Characterization of the MRI patient exposure environment and exposure assessment methods for magnetic fields in MRI scanners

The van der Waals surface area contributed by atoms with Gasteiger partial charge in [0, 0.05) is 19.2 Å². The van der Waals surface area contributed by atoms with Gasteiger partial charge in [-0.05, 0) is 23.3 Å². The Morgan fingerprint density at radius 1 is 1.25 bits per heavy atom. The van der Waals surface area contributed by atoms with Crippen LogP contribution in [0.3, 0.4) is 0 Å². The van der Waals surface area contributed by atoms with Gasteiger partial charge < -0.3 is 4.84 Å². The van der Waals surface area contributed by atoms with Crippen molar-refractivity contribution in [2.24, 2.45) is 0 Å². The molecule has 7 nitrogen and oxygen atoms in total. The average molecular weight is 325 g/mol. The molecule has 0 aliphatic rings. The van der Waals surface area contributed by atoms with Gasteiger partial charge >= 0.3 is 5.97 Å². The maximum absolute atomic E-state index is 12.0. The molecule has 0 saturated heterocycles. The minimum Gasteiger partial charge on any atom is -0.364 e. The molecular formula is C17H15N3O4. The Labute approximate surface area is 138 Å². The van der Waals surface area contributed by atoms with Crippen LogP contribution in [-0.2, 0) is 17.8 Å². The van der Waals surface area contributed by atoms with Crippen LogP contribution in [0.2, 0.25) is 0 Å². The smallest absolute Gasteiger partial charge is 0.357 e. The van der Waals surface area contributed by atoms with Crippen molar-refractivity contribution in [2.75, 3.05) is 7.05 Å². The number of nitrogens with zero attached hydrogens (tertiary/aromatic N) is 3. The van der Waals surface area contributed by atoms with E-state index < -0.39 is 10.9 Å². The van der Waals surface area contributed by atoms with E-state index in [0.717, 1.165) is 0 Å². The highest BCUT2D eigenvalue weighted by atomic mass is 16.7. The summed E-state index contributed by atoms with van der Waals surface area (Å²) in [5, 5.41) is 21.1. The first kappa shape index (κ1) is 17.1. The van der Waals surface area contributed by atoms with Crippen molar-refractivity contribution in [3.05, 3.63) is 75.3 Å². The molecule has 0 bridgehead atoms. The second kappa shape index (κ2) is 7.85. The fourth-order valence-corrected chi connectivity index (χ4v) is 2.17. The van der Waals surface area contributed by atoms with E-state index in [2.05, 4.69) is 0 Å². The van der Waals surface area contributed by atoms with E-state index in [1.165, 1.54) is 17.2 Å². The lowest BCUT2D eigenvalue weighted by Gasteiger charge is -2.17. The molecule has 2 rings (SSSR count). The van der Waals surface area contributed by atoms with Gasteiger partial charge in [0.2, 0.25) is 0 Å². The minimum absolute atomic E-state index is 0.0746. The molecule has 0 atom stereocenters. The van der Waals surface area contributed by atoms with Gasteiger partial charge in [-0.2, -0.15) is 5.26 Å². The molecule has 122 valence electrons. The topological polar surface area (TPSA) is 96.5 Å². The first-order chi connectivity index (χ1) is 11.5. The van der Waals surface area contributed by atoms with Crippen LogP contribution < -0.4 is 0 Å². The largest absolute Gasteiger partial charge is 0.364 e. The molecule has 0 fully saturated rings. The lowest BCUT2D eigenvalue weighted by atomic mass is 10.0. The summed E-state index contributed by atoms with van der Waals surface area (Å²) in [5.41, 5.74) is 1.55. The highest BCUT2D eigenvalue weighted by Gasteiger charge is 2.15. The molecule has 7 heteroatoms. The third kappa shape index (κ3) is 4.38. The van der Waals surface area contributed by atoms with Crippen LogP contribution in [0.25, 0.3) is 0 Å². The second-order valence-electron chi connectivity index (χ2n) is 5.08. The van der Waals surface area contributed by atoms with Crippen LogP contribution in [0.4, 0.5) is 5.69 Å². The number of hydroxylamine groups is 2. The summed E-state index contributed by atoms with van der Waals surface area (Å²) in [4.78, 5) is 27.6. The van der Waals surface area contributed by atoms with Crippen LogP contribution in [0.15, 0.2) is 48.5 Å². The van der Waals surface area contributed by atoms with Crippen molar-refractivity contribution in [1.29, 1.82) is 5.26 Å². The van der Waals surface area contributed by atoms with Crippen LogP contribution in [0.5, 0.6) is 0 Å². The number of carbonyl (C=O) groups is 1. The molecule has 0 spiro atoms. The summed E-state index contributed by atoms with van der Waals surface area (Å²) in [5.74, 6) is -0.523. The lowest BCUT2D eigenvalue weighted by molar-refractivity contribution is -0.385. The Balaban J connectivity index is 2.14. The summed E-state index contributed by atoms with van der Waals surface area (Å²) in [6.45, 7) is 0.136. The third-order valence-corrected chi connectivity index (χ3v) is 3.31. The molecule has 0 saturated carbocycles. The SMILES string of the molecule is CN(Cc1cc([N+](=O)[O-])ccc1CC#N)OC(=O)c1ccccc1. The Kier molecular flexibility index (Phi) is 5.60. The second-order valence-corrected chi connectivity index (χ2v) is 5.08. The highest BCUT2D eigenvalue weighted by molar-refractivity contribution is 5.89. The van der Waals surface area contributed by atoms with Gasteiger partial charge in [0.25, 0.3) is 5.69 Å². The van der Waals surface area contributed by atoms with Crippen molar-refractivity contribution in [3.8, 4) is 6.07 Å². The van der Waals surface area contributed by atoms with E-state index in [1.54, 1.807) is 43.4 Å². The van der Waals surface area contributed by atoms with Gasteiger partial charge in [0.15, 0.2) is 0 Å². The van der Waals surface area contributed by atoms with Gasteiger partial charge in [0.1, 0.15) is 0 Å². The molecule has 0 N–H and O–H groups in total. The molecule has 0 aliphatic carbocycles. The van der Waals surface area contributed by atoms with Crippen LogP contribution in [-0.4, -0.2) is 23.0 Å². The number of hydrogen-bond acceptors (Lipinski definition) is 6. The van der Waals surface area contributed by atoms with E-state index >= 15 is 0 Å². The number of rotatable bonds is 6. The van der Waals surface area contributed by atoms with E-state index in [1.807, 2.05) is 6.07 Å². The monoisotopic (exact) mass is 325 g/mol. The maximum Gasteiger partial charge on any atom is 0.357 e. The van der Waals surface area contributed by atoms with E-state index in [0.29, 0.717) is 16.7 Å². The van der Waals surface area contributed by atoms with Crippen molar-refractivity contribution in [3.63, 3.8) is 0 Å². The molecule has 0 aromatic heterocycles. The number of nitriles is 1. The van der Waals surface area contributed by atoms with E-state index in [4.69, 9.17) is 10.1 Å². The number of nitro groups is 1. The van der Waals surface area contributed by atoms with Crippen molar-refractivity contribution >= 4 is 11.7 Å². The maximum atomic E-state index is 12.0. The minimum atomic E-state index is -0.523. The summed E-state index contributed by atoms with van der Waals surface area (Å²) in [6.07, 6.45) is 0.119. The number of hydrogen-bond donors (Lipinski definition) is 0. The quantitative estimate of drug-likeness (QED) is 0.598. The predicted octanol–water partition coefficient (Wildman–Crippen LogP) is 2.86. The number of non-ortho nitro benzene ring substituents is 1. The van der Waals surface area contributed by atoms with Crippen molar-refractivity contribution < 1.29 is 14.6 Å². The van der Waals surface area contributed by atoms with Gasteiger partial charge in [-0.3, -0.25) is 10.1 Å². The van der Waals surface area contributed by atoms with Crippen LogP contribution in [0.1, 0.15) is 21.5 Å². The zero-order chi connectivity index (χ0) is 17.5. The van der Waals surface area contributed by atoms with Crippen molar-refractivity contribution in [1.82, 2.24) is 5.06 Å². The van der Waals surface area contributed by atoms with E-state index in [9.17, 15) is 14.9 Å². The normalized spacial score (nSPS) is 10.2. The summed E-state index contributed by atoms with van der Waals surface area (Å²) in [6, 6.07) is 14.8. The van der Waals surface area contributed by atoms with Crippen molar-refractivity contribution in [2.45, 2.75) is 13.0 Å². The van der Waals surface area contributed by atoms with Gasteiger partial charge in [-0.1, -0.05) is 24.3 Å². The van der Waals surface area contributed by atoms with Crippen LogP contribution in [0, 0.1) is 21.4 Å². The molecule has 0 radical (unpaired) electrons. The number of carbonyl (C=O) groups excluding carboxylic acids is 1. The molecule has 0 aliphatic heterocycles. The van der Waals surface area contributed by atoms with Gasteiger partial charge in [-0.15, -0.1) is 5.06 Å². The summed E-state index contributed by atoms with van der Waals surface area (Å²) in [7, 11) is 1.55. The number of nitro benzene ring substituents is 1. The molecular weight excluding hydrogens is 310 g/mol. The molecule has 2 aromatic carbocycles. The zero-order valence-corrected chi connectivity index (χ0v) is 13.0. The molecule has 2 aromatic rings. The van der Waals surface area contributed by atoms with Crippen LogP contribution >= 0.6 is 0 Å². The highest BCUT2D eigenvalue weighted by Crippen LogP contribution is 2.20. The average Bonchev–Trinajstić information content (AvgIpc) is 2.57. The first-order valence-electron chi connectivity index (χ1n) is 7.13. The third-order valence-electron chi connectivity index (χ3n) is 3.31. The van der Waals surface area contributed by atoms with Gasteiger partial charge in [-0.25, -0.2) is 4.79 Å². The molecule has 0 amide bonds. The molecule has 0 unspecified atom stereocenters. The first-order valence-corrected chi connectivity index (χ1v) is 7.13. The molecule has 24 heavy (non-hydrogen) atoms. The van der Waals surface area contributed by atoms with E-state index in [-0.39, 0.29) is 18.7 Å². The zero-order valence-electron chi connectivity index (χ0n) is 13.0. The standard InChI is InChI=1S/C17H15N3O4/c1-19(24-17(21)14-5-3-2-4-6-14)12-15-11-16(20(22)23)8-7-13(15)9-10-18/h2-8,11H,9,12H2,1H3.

Abstract: Magnetic resonance imaging (MRI) has become one of the most common imaging modalities available in modern medicine, and it is an indispensable diagnostic tool thanks to the unparalleled soft-tissue contrast and high image resolution. It is also a unique exposure environment consisting of a complex mix of magnetic fields. During an MRI scan, the patient is simultaneously exposed to a strong static magnetic field, a fast-switching gradient magnetic field, and a pulsed radiofrequency (RF) magnetic field. Transient acute effects, such as nerve excitation and tissue heating, are well known and limited by universal safety guidelines. Long-term health effects related to MRI exposure have, however, not been scientifically established, and no interaction mechanisms have been verified, despite a growing body of research on electromagnetic field exposure. Further epidemiological and experimental research on MRI exposure has been recommended but the lack of a common definition of dose or exposure metric makes evaluation of past research and the design of future experiments difficult.The objectives of this thesis were to characterize the MRI patient exposure environment in terms of the magnetic fields involved, suggest relevant exposure metrics, and introduce exposure assessment methods suitable for epidemiological and experimental research on MRI and long-term health effects.In Paper I, we discussed the MRI exposure environment and its complexity and gave an overview of the current scientific situation. In Paper II, we investigated the exposure variability between different MRI sequences and suggested patient-independent exposure metrics that describe different characteristics of the magnetic field exposure, including mean, peak, and threshold values. In Paper III, we presented three exposure assessment methods, specifically suited to the complex MRI exposure environment: a measurement-based method, a calculation-based method, and a proxy method.Papers I and II showed that MRI exams are not homogenous in terms of exposure, and exposure variability exists between the individual sequences that comprise an exam. Differences in mean exposure between sequences were several-fold, peak exposure differences up to 30-fold, and differences in threshold exposure were in some cases more than 100-fold. Furthermore, within-sequence exposure variability, related to the parameter adjustments that can be made at the scanner console before the start of a scan, gave rise to 5-to-8-fold exposure increases. Paper III showed that magnetic field models could be used to approximate the exposure at arbitrary locations inside the scanner, with slight underestimation of gradient field metrics and large variability in some RF field metrics. With improvements in accuracy and efficiency, the method could become a useful exposure assessment tool for in vitro and in vivo research as well as clinical work on medical implant safety. Our search for suitable exposure metric proxies resulted in a limited selection with low correlation between proxies and their counterpart metrics, but, with further development, the proxy method has the potential to allow for much needed exposure classification relevant to large-scale epidemiological research.The work in this thesis has contributed to increased awareness of the unique MRI exposure environment, the characteristics of the magnetic fields involved, and the inherent exposure variability in MRI exams. The metrics and methods presented are specifically suited to exposure assessment of the unique MRI environment, and may contribute to improved research quality by allowing for meaningful comparisons between study results and for experimental conditions to be easily replicated in future studies.
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